The Maze is the smallest district, but is also the most isolated. It is an area of intricate, tightly woven, maze-like canyons, hence the name. The only way to get to the Maze is by 4-wheel-drive vehicle or through the Green river, which runs through it, though most of the district sits on the west side of it. Even though it is the least visited district of the three, it was the only one I had previously visited, which is completely opposite to most people’s experiences. Within the Maze is a section called Cateract Canyon, which is world-renown for its rapids. This is the area we traveled through on our family vacation in the summer of 2006.
I am working in the Island in the Sky district, which we usually refer to as ‘The Island’ or ‘I-Sky.’ It is the most accessible and most popular area of the park. It sits in the center portion, in-between the Green and Colorado Rivers. It is basically a giant mesa top that rises miles above everything around it, and when you are on it, you get exactly why it is called the ‘Island in the Sky.’ It’s pretty incredible, with views everywhere you turn, and lots of really cool features – which I’ll have to get into later, because there are just too many to list out here.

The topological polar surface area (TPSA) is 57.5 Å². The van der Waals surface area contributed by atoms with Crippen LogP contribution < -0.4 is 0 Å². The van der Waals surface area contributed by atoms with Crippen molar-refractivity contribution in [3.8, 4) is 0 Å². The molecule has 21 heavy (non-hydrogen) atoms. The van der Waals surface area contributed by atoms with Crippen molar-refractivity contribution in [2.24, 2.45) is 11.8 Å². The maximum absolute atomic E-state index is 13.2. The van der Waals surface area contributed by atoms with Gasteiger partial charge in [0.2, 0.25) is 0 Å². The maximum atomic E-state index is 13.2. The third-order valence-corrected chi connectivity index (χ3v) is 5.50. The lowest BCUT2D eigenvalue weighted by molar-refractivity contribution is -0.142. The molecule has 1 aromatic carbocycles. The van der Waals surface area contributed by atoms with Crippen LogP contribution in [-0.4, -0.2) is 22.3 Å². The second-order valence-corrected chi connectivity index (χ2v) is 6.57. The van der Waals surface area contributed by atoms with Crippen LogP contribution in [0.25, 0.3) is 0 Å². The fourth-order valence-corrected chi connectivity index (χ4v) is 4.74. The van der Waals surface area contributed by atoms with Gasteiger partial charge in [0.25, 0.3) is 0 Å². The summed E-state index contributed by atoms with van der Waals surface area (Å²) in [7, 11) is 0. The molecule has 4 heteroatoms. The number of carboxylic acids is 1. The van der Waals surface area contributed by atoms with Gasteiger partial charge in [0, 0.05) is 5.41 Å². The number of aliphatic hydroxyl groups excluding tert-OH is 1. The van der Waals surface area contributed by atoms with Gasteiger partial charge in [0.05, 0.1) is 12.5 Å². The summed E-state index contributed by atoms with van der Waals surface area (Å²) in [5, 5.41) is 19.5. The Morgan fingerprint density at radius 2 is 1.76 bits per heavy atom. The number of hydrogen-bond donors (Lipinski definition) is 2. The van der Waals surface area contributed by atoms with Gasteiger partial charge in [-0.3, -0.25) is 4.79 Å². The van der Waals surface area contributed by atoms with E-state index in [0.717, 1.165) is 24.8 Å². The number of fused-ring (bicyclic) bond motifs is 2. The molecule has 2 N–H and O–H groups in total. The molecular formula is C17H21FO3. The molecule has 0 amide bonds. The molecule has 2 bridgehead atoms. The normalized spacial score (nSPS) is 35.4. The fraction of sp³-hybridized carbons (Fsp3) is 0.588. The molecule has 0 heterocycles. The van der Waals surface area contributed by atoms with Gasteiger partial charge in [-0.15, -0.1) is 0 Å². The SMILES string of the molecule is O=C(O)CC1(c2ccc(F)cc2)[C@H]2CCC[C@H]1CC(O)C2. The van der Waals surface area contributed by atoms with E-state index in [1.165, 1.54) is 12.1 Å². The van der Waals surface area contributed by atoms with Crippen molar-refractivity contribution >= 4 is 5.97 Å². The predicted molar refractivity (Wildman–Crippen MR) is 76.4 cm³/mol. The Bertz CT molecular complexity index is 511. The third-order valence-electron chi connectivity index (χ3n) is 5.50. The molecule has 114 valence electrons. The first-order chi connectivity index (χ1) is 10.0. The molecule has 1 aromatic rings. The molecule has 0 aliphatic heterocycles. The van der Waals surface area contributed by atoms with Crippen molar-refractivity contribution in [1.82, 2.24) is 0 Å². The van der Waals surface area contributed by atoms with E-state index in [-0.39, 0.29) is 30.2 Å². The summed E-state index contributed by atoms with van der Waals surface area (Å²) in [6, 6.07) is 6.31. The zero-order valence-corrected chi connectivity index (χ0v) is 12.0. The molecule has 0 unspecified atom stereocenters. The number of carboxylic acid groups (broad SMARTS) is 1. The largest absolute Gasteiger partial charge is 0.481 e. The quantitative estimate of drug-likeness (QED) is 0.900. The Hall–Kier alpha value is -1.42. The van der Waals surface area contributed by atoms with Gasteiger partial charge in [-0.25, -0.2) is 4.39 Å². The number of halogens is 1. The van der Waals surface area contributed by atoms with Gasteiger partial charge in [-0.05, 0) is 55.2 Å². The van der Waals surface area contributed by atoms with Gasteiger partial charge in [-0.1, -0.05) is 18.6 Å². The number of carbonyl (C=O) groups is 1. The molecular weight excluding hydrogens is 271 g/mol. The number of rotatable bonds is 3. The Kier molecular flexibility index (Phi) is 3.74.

So on to my week! Dad and I drove three VERY long days and arrived in Moab early. Last Friday I dropped him off at the airfield and made my way up to the Island. Canyonlands is super isolated from the outside world. Even after turning off the main highway, it takes another good twenty minutes or so to climb up the mesa top and into the park. It takes forty minutes just to get to the grocery store, but I don’t really mind. The view is incredible the entire way, and the rocks seem to completely change with the light, so every drive offers different scenery, even if it’s technically the same road. I didn’t notice any of that on my first drive though, as the second I saw the first marker for the park I started having a minor panic attack (What the hell am I doing? I don’t know a single soul for 2,000 miles. I’ve never done anything like this my entire life. I’m an ocean girl surrounded by rocks. I’m completely out of my element. God there are so many rocks. I KNOW NOTHING ABOUT ROCKS! AHHHHHHHHHHHH).